Given its location, we always knew Pluto would be cold. However, when New Horizons sped past it in 2015, it measured the dwarf planet's temperature as even lower than expected. This has now been attributed to haze in Pluto's thin atmosphere, a theory we should soon be able to test, with possible implications for our understanding of conditions on Earth.
Considering the tiny amount of sunlight it receives, planetary scientists anticipated Pluto would have an average temperature of around -173º C (-280º F). Yet New Horizons measured an even chillier -203ºC (-333ºF).
"Pluto is the first planetary body we know of where the atmospheric energy budget is dominated by solid-phase haze particles instead of by gases," said Dr Xi Zhang of the University of California, Santa Cruz, in a statement.
The haze exists because enough ultraviolet radiation reaches Pluto to ionize nitrogen and methane in its upper atmosphere. They then react forming hydrocarbon particles. Initially tiny, these clump together as they fall through the atmosphere, growing in size and therefore changing how they interact with longer wavelength radiation.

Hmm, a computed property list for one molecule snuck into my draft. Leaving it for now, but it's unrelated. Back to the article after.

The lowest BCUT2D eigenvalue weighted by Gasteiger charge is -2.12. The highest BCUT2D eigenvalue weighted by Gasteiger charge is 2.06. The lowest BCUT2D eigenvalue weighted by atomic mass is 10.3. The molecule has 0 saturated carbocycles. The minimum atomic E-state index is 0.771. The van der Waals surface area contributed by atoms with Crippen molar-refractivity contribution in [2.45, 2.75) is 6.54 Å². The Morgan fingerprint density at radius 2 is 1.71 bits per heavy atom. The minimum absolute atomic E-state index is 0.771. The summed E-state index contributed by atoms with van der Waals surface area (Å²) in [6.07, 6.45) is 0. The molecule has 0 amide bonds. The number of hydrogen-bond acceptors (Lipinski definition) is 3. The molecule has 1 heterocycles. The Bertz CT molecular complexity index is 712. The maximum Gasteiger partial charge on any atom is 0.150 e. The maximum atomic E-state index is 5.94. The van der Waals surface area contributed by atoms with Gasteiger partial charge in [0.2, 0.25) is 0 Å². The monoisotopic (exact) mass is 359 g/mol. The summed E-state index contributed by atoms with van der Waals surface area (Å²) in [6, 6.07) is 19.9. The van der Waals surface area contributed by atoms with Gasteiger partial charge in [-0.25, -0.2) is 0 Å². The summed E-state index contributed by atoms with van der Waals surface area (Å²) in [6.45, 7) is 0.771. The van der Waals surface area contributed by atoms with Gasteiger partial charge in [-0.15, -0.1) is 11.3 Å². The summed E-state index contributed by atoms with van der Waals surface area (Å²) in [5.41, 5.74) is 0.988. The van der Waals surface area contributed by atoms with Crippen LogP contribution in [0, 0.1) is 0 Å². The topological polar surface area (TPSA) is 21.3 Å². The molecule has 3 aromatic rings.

In Nature, Zhang's team has modeled how these particles absorb the light they receive from the distant Sun. Pluto's weak gravity means the particles fall fairly slowly, leaving time for heat to radiate away, cooling the atmosphere.
If Zhang is right, Pluto's upper atmosphere should radiate much more in the infrared spectrum than previous models predict. This radiation wouldn't be visible to existing telescopes, particularly since their measurements of Pluto at these wavelengths are mixed with radiation from Charon. However, the James Webb Space Telescope, due to launch in early 2019, should be sensitive enough to test Zhang's work.
Zhang's theory contrasts with initial explanations that attribute New Horizon's observations to water vapor or other gases in Pluto's atmosphere. Although water vapor is a greenhouse gas on Earth, atmospheric scientists proposed that under Pluto's conditions, it could have a cooling effect. However, Zhang points out that to explain the observed temperatures, there would need to be much more water vapor on Pluto than we think is present.
It's very difficult to understand something when you only have a single example to study, so climate science has benefited greatly from observations of the atmospheres of Mars and Venus. Although the exact lessons are yet to emerge, a better understanding of how particles affect Pluto's temperatures may eventually influence studies of our own planet. Most relevantly, it may tell us more about how the atmosphere will respond if we try to cool it by deliberately injecting particles into the upper atmosphere.